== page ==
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## Homework Statement

A ship's engine supplies power of 85MW, which propels the ship of mass 5.3×106 kg across the sea at its top speed of 11##ms^{−1}##. The frictional force exerted on the ship by the sea is directly proportional to its speed. If it starts at top speed and then travels in a straight line, how far will it go after the engines stop?

## Homework Equations

## The Attempt at a Solution

I thought the ship would start of with energy ##\frac{1}{2}mv^2##, and that the work done by friction has to equal this amount for the ship to stop. It says friction is proportional to speed and from dimensional analysis I need units of kgm##s^{-2}##, mass and time also have to be included in the equation for friction, and it has to be inversely proportional to time so that ##F = \frac{mv}{t}## and work done ##= \int F dx = \frac{mvx}{t}##. There should probably also be some kind of constant of proportionality in there.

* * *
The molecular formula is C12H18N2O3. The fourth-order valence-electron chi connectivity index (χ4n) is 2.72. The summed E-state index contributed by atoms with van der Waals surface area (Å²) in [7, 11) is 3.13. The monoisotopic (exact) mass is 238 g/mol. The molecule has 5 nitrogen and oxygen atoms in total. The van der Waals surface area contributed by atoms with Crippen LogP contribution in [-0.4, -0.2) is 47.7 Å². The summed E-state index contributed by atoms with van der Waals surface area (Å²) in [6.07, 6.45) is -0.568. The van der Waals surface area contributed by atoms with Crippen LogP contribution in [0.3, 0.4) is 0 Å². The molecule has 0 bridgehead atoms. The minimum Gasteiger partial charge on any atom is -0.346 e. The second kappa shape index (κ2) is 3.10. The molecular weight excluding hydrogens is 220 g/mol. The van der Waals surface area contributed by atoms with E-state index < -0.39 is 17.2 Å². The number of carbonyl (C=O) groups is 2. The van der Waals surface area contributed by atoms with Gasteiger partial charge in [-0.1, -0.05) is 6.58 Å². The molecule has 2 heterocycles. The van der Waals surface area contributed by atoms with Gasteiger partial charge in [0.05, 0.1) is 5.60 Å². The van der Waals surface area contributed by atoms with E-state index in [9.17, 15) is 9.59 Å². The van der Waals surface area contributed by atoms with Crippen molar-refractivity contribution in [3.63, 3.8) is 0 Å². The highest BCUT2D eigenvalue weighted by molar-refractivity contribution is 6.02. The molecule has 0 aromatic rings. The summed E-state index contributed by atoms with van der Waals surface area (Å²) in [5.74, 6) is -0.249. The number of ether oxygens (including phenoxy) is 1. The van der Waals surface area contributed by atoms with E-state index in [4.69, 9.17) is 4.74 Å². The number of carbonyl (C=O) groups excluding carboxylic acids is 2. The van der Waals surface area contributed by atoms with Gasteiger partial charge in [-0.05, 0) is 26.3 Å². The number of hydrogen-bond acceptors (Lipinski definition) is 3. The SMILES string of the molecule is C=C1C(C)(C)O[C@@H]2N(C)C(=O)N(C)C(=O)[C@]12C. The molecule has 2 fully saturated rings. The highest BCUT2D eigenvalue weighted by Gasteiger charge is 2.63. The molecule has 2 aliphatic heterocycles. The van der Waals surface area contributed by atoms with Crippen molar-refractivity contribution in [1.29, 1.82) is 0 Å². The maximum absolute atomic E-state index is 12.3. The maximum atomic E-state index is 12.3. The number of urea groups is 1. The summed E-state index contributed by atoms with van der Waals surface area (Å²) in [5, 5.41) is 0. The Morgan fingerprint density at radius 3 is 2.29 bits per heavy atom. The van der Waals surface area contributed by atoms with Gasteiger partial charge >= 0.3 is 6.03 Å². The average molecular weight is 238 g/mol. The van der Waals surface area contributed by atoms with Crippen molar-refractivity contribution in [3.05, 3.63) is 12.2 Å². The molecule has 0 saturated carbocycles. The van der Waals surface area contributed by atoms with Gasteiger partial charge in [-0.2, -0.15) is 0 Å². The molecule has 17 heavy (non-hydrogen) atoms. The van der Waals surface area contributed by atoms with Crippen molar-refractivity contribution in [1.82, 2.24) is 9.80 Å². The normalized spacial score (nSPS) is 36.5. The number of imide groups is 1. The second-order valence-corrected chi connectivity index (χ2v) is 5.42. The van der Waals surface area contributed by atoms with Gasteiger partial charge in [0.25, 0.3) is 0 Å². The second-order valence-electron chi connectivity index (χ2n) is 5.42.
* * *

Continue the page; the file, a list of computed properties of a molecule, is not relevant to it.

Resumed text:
Equating the two energy equations gives me ##x = \frac{vt}{2}## but I don't know t, so that's no good. And I don't know what else to try. Thanks for any help!